Treating Eating Disorders and Substance Use Disorders Together

Many of the same strategies used to treat substance use disorders are also beneficial for treating eating disorders and vice versa. That is why Crossroads incorporates evidence-based practices such as dialectical behavioral therapy (DBT), cognitive behavioral therapy (CBT), acceptance and commitment therapy (ACT), motivational interviewing, and mindfulness-based relapse prevention into treatment programs. Medical nutritional therapy and nutritional counseling are also used to address relationships with food and how substance misuse or eating disorders have impacted clients’ health and eating routines.

With a focus on treatment for women, Crossroads’ residential program ensures that women are immersed in a safe, structured, and non-judgmental environment during recovery. Women and men are impacted differently by these disorders, and women can connect with other women who share their struggles and challenges. It creates an environment of understanding, compassion, and support. In addition, A Women’s Way Through the 12 Steps is used which tailors addiction recovery to how it is experienced by women specifically.

Substance use and eating disorders affect virtually every aspect of a women’s life, so comprehensive treatment to address these issues is essential. Expressive and complementary therapies as well as equine therapy help women to share their thoughts and feelings and work through challenges in a variety of ways. They can find different outlets that they are able to connect with and that facilitate healing and recovery.

Ongoing Support for Eating Disorders

Recovery is a journey, not a destination. It is something that women must always be aware of and working on. Through Crossroads’ intensive outpatient program (IOP) for eating disorders, women can continue their recovery journey in a structured program that meets three days per week for three hours per day. This can help them continue to build their confidence in their recovery and further develop the skills and relapse prevention strategies they have been working on. Each woman prepares her own meal for lunch that is evaluated by a dietitian and clinician to ensure it meets her specified needs and meal plan. Then, women eat together as they discuss challenges, achievements, and strategies in eating disorder recovery. The same types of evidence-based approaches used in residential treatment are also used in IOP.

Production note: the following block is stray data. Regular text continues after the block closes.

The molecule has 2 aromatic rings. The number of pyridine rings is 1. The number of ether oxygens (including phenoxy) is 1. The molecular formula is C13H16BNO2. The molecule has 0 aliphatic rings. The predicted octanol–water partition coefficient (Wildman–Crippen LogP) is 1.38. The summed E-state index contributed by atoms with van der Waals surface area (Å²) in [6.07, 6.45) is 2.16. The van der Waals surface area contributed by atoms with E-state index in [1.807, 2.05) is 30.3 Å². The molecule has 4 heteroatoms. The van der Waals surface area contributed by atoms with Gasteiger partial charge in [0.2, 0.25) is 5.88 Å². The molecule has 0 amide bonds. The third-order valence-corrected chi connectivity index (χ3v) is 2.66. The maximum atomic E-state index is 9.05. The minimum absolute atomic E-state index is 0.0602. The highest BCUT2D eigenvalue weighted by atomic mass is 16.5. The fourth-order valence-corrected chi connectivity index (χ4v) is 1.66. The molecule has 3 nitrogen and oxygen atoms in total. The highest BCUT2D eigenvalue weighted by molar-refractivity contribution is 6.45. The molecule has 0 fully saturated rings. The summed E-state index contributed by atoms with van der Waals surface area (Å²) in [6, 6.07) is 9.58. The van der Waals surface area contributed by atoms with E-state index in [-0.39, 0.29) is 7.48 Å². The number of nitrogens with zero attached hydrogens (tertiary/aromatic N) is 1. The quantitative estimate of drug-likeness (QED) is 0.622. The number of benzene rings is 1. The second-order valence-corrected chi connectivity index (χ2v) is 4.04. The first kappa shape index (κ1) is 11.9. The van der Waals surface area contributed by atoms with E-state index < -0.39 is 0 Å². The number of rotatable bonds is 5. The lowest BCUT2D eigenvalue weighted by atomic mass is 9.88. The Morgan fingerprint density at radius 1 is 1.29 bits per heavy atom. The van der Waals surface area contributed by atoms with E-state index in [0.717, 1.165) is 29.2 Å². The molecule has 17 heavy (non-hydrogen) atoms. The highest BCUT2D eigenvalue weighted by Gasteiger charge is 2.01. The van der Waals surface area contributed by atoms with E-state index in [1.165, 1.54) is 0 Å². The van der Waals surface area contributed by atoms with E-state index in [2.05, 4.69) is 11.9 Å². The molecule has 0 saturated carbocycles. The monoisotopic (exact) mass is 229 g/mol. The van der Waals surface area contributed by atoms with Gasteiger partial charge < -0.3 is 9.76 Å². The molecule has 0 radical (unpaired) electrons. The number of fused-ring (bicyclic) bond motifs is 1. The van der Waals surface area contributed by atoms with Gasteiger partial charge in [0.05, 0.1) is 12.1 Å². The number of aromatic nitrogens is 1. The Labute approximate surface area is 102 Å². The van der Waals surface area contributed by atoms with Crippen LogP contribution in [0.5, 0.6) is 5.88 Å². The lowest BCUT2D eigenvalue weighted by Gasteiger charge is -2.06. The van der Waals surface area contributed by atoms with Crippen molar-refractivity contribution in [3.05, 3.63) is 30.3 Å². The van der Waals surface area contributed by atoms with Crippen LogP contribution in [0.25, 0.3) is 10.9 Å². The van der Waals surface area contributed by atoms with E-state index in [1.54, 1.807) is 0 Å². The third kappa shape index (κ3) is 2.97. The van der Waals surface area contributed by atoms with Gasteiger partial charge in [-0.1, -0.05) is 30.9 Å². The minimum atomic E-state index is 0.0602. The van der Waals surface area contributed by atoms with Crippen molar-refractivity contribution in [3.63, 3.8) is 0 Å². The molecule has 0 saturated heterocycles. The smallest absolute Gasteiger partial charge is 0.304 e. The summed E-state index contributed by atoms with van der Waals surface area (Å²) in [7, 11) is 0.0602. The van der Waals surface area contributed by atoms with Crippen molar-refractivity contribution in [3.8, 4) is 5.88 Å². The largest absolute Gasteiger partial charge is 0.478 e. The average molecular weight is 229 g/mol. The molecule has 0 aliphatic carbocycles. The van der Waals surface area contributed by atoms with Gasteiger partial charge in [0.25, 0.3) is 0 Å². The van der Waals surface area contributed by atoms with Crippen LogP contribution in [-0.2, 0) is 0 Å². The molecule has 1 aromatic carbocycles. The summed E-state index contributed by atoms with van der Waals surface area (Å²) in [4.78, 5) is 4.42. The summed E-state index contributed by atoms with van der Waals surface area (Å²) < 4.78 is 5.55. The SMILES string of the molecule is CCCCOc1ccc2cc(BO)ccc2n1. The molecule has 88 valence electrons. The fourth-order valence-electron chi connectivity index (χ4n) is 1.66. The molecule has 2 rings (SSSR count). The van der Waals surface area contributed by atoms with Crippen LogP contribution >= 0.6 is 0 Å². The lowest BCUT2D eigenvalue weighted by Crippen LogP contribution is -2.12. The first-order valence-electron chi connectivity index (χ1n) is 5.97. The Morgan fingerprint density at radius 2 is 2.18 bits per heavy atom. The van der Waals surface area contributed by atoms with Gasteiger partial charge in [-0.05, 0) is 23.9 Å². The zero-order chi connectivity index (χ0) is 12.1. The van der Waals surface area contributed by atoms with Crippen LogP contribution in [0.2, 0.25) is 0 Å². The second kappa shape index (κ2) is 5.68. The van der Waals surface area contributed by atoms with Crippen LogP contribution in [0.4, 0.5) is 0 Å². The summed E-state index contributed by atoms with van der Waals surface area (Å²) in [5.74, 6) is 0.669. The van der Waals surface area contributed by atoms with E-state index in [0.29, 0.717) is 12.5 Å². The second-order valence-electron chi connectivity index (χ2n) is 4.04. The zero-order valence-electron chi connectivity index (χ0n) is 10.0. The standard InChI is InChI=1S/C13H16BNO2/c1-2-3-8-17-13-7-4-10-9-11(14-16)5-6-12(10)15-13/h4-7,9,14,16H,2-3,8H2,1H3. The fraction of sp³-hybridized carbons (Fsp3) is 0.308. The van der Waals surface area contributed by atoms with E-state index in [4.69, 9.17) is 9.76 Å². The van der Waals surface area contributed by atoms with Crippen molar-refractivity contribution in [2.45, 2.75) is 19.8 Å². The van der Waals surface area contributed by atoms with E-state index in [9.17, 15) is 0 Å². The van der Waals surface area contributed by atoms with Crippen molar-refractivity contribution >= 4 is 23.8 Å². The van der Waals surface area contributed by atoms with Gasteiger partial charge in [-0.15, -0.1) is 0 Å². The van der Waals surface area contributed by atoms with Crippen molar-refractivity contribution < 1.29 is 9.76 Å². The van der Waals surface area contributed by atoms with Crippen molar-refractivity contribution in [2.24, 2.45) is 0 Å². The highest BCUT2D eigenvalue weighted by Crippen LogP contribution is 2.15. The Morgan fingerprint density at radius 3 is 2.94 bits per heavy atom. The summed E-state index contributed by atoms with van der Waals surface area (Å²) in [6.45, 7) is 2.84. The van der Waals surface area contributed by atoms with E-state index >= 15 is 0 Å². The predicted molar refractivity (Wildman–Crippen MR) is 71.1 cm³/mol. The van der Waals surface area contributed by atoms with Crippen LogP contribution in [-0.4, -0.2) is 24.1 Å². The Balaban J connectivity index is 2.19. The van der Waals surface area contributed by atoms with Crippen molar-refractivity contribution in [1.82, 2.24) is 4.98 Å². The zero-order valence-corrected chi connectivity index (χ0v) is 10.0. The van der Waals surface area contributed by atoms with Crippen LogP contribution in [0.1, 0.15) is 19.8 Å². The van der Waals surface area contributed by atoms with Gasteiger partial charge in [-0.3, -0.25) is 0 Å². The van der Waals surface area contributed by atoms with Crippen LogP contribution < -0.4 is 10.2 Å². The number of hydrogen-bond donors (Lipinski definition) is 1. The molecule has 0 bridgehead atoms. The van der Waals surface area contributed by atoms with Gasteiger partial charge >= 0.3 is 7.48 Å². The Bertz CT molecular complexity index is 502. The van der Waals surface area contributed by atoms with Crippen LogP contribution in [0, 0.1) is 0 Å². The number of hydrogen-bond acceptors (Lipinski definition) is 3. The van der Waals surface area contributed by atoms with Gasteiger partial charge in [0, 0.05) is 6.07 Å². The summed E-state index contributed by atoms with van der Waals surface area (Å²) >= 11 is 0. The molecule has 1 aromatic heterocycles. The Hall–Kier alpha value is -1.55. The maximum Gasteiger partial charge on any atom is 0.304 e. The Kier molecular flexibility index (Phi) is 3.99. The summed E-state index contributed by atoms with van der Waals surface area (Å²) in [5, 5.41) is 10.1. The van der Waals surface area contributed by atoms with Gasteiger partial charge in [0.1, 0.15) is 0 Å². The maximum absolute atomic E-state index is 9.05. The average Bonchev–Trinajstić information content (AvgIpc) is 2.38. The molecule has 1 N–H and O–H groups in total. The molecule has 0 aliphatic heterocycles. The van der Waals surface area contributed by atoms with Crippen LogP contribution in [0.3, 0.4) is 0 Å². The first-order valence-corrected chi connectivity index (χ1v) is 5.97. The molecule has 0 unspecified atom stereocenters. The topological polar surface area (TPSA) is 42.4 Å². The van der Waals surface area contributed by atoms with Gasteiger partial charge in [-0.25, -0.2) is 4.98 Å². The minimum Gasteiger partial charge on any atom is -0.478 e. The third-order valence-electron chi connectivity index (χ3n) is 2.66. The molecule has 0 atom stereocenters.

Meeting the Needs of the Whole Family

Both eating disorders and substance use disorders raise concern from family and friends about the person’s health and well-being. That is why it is important for the entire family to engage in therapy, counseling, or educational programs. They can share their thoughts and feelings in a safe space with the support of master level clinicians and learn to improve communication, relationship building, and other skills necessary throughout recovery. Plus, they can develop a deeper understanding of these disorders and the role they play in recovery, both for themselves and their loved one.

It is not too late to seek help for eating disorders or addiction. At Crossroads, women can find truly integrated care that addresses the unique challenges they face and helps them to remember who they wanted to be as they build healthier routines and overcome challenges.

[cta]Don’t let eating disorders and substance misuse control your life. Get on the road to recovery at Crossroads.[/cta]